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Bioinformatics Tools With efforts mounting to characterize protein functions following genome sequencing, bioinformatics has emerged as a key technology. Three such developments were showcased at a recent genomics conference in San Diego: WHALES (Web Homology Alert Service)--This keeps National Institutes of Health intramural scientists aware of new releases in the databases for DNA and protein sequences. It's based on stored, user-defined profiles that are processed weekly, with results return

Steve Bunk

Bioinformatics Tools

With efforts mounting to characterize protein functions following genome sequencing, bioinformatics has emerged as a key technology. Three such developments were showcased at a recent genomics conference in San Diego:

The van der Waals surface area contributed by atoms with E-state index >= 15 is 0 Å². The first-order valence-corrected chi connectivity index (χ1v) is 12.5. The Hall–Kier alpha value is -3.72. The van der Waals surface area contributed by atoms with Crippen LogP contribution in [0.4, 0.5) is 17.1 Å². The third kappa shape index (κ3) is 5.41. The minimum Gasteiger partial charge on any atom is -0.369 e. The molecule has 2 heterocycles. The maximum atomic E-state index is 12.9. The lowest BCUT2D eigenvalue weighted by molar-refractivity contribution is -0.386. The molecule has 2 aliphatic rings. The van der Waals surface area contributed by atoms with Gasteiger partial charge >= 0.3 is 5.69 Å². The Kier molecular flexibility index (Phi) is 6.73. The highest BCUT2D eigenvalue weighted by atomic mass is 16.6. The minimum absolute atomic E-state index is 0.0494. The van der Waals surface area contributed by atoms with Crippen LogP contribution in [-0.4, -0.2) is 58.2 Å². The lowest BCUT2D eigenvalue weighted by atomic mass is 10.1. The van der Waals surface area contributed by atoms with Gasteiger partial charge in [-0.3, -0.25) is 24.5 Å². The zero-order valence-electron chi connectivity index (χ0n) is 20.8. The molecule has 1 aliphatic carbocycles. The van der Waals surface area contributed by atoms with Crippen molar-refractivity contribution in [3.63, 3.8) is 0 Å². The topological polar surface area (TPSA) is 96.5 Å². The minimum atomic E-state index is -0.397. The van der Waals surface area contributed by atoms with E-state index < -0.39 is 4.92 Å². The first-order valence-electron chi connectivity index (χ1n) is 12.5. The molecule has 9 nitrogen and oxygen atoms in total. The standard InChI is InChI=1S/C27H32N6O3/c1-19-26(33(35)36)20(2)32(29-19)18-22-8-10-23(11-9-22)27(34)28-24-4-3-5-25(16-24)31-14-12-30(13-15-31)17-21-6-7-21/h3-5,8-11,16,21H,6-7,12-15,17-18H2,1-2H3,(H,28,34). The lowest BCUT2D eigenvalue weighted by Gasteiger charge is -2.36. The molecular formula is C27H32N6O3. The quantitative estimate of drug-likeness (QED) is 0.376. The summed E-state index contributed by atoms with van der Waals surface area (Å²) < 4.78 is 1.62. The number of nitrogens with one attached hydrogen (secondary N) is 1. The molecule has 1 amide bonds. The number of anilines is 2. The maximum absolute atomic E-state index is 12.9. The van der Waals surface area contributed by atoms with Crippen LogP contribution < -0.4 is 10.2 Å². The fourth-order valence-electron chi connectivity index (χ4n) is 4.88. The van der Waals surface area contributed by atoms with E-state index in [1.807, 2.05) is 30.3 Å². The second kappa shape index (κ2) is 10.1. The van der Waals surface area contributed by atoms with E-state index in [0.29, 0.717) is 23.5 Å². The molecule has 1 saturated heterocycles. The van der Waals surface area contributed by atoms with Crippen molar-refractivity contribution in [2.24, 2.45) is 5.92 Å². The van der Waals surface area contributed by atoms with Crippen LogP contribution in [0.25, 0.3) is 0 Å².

WHALES (Web Homology Alert Service)--This keeps National Institutes of Health intramural scientists aware of new releases in the databases for DNA and protein sequences. It's based on stored, user-defined profiles that are processed weekly, with results returned by E-mail. The service can handle text or sequence queries, searching Genbank for DNA data and Genpept, Swiss-Prot, or PDB (Protein Data Base) for protein sequences. In use for less than six months so far, in a typical week the service compares about 550 profiles against 100,000 new database entries, primarily helping researchers to match sequences of unknown function that they have sequenced, or to find new homologues of known sequences.

AutoAssign--Free to academic groups, this expert system automates the...

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